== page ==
Quarantine Procedures Strictly Applied For Movement Of Agriculture Items

All fruits and plants entering Sabah must be quarantined, says Minister.

KOTA KINABALU: The public must get the necessary approvals and documentation before bringing in plants or produce from overseas or face a fine or risk them being confiscated.

Agriculture and Food Industries Minister Junz Wong said such measures were put in place to protect local agriculture as well as the flora and fauna as agriculture played a huge role in the state’s economy.

He said this in response to queries by various quarters on why some fruits and plants brought in from China were seized at the Kota Kinabalu International Airport recently.

“The movement of plants, plant products or agriculture related items should follow quarantine procedures,” he added.


The importation or movement of any plants, plant products and agriculture-regulated items either from peninsular Malaysia, Sarawak, Labuan and abroad was permitted, but one must apply an Import Permit (IP) from the Department of Agriculture Sabah beforehand.

The Plant Biosecurity and Quarantine will then do the necessary inspection upon arrival at the entry points.

“Please cooperate with our quarantine inspectors and respect their duty to safeguard the future of our agriculture industry as well as our nature.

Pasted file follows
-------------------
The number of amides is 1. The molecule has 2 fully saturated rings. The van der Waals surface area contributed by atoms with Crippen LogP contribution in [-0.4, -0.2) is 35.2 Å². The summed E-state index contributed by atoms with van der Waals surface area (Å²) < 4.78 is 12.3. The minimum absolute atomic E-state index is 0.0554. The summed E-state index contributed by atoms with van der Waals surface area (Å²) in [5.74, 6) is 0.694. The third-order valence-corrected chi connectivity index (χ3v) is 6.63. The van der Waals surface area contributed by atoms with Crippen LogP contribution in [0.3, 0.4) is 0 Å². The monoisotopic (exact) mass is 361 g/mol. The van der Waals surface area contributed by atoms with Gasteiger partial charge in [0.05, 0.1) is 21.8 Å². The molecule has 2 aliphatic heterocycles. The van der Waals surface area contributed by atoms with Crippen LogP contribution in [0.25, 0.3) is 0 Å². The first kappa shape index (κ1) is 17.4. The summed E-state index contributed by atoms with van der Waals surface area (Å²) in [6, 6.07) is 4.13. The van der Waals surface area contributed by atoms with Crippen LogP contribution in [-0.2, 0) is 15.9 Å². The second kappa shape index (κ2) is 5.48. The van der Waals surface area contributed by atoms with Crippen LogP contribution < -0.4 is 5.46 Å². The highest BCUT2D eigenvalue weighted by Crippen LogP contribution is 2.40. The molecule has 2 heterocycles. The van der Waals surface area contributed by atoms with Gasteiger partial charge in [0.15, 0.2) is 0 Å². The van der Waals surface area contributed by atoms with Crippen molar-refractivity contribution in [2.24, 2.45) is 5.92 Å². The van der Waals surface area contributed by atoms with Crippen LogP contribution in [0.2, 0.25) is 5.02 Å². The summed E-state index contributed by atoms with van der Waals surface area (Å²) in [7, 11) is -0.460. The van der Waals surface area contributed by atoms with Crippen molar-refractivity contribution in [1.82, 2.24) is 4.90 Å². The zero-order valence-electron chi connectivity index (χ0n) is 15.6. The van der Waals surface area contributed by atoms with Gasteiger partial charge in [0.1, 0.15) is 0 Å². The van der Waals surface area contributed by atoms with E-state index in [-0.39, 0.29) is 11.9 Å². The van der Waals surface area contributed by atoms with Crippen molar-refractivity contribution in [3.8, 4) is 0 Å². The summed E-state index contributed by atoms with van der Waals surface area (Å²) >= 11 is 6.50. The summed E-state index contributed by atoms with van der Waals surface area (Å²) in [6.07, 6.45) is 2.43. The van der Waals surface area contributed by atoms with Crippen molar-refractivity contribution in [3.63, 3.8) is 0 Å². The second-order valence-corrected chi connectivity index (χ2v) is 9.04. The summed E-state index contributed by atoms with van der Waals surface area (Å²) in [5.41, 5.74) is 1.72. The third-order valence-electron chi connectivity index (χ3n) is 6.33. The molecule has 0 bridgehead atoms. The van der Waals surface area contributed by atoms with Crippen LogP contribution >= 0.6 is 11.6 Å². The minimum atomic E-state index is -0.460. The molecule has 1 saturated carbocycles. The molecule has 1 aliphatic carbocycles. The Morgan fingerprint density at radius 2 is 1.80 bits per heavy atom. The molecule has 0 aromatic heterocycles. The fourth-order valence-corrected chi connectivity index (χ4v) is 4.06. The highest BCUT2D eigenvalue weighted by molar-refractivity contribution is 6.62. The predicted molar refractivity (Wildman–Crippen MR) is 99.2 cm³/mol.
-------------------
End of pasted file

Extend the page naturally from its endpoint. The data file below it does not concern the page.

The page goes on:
“Get advice and accurate information from the relevant authorities,” added Wong.

He said cocoa was considered a golden crop in the past but farms in Sabah dwindled from over 400,000ha to just over 5,500 ha.

“This was due to infestation of pests and diseases such as Cocoa Pod Borer (CPB) believed to have been brought into Sabah sometime around 1983,” he said.

CPB is caused by conopormopha cramerella, a type of moth larvae that feeds on cocoa seeds.

Wong said another case he recalled was on the limau manis Beaufort, once famous back in 1980s but was no longer available.

This was due to a bacterial infestation in 1989.

It was believed to have been spread through an infested citrus plant suspected to have been smuggled from China.

“We should learn from past experiences and take precautionary measures to protect our agriculture industry as well as our rich biodiversity of flora and fauna,” said Wong.

He added that Sabah’s padi was also not spared from pest attacks and diseases due to foreign factors.